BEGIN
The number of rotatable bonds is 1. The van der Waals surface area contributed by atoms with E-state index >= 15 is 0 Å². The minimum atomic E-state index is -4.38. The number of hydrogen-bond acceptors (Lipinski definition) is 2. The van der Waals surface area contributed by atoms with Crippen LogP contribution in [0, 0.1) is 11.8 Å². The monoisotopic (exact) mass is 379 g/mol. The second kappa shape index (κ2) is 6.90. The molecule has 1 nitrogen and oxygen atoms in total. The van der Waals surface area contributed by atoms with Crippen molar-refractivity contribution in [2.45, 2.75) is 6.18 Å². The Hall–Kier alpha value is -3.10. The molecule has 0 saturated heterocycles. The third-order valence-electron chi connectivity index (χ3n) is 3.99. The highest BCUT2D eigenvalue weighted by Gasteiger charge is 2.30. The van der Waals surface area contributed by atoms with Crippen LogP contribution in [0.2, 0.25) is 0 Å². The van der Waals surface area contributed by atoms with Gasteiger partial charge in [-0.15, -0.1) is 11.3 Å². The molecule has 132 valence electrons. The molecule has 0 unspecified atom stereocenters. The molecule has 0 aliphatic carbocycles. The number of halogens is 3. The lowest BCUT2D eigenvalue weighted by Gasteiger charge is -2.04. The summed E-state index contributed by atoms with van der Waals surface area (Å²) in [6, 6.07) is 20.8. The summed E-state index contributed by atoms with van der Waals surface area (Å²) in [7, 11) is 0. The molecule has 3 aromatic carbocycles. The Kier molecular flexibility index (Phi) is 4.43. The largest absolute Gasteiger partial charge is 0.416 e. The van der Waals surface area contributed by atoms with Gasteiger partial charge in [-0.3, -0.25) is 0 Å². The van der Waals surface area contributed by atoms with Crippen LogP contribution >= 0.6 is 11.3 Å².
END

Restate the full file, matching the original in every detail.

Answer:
The number of rotatable bonds is 1. The van der Waals surface area contributed by atoms with E-state index >= 15 is 0 Å². The minimum atomic E-state index is -4.38. The number of hydrogen-bond acceptors (Lipinski definition) is 2. The van der Waals surface area contributed by atoms with Crippen LogP contribution in [0, 0.1) is 11.8 Å². The monoisotopic (exact) mass is 379 g/mol. The second kappa shape index (κ2) is 6.90. The molecule has 1 nitrogen and oxygen atoms in total. The van der Waals surface area contributed by atoms with Crippen molar-refractivity contribution in [2.45, 2.75) is 6.18 Å². The Hall–Kier alpha value is -3.10. The molecule has 0 saturated heterocycles. The third-order valence-electron chi connectivity index (χ3n) is 3.99. The highest BCUT2D eigenvalue weighted by Gasteiger charge is 2.30. The van der Waals surface area contributed by atoms with Crippen LogP contribution in [0.2, 0.25) is 0 Å². The van der Waals surface area contributed by atoms with Gasteiger partial charge in [-0.15, -0.1) is 11.3 Å². The molecule has 132 valence electrons. The molecule has 0 unspecified atom stereocenters. The molecule has 0 aliphatic carbocycles. The number of halogens is 3. The lowest BCUT2D eigenvalue weighted by Gasteiger charge is -2.04. The summed E-state index contributed by atoms with van der Waals surface area (Å²) in [6, 6.07) is 20.8. The summed E-state index contributed by atoms with van der Waals surface area (Å²) in [7, 11) is 0. The molecule has 3 aromatic carbocycles. The Kier molecular flexibility index (Phi) is 4.43. The largest absolute Gasteiger partial charge is 0.416 e. The van der Waals surface area contributed by atoms with Gasteiger partial charge in [-0.3, -0.25) is 0 Å². The van der Waals surface area contributed by atoms with Crippen LogP contribution >= 0.6 is 11.3 Å².